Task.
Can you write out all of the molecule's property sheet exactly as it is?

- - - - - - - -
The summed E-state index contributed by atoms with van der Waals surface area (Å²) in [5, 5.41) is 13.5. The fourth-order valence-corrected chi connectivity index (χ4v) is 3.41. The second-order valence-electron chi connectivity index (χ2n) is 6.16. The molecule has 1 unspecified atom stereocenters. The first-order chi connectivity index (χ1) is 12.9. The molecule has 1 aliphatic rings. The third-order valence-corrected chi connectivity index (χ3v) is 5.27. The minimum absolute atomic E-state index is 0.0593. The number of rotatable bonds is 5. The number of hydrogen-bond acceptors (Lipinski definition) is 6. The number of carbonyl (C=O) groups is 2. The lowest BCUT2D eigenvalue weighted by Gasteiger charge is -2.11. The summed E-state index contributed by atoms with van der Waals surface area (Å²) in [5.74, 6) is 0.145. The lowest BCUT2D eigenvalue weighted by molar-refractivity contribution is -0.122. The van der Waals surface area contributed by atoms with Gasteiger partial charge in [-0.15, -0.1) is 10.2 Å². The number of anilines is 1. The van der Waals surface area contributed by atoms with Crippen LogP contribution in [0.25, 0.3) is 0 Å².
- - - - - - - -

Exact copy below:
The summed E-state index contributed by atoms with van der Waals surface area (Å²) in [5, 5.41) is 13.5. The fourth-order valence-corrected chi connectivity index (χ4v) is 3.41. The second-order valence-electron chi connectivity index (χ2n) is 6.16. The molecule has 1 unspecified atom stereocenters. The first-order chi connectivity index (χ1) is 12.9. The molecule has 1 aliphatic rings. The third-order valence-corrected chi connectivity index (χ3v) is 5.27. The minimum absolute atomic E-state index is 0.0593. The number of rotatable bonds is 5. The number of hydrogen-bond acceptors (Lipinski definition) is 6. The number of carbonyl (C=O) groups is 2. The lowest BCUT2D eigenvalue weighted by Gasteiger charge is -2.11. The summed E-state index contributed by atoms with van der Waals surface area (Å²) in [5.74, 6) is 0.145. The lowest BCUT2D eigenvalue weighted by molar-refractivity contribution is -0.122. The van der Waals surface area contributed by atoms with Gasteiger partial charge in [-0.15, -0.1) is 10.2 Å². The number of anilines is 1. The van der Waals surface area contributed by atoms with Crippen LogP contribution in [0.25, 0.3) is 0 Å².